Basic Accounting Principles for Real Estate Professionals

Depreciation is a term we hear about frequently but don’t understand. It’s an essential component of accounting, however. Depreciation is an expense recorded at the same time and in the same period as other accounts. When you own long-term operating assets not held for sale in the course of business, they are called fixed assets. Fixed assets include buildings, machinery, office equipment, vehicles, computers, and other equipment. It can also include items such as shelves and cabinets. Depreciation refers to spreading out the cost of a fixed asset over the years of its useful life to a business instead of charging the total price to expense in the year you purchased the asset. That way, each year, the asset is used bears a portion of the cost of the equipment. As an example, you typically depreciate cars and trucks over five years. The idea is to charge a fraction of the total cost to depreciation expense every five years, rather than just the first year.

Depreciation applies only to fixed assets that you buy, not rent or lease. Depreciation is an actual expense but not necessarily a cash outlay expense each year. The cash outlay does occur when the fixed asset is acquired. Still, you record the depreciation over the period it is used.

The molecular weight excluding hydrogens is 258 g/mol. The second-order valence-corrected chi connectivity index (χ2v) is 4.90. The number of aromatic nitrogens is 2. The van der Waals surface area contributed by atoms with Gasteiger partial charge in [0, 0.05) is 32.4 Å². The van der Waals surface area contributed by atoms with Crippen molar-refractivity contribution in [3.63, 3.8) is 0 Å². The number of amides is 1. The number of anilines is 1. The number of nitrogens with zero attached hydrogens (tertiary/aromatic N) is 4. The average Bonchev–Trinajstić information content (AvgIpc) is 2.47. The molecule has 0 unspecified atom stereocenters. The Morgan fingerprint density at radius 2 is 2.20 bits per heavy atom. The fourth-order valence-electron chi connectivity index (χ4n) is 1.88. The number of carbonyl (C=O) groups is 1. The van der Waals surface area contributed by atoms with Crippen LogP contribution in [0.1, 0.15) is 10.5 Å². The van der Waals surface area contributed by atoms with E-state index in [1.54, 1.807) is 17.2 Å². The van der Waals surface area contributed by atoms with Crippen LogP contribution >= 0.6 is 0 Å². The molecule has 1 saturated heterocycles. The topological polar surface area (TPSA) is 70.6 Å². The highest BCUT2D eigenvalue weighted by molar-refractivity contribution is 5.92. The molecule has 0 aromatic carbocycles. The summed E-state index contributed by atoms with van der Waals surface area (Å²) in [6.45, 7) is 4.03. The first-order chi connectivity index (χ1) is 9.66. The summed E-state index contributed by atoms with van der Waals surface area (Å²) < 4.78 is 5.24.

Depreciation is different from other expenses. It is deducted from sales revenue to determine profit. Still, the depreciation expense recorded in a reporting period doesn’t require any actual cash outlay during that period. Depreciation expense is that portion of the total cost of a business’s fixed assets that is allocated to record the cost of using the assets during the period. The higher the total cost of a business’s fixed assets, the higher its depreciation expense.

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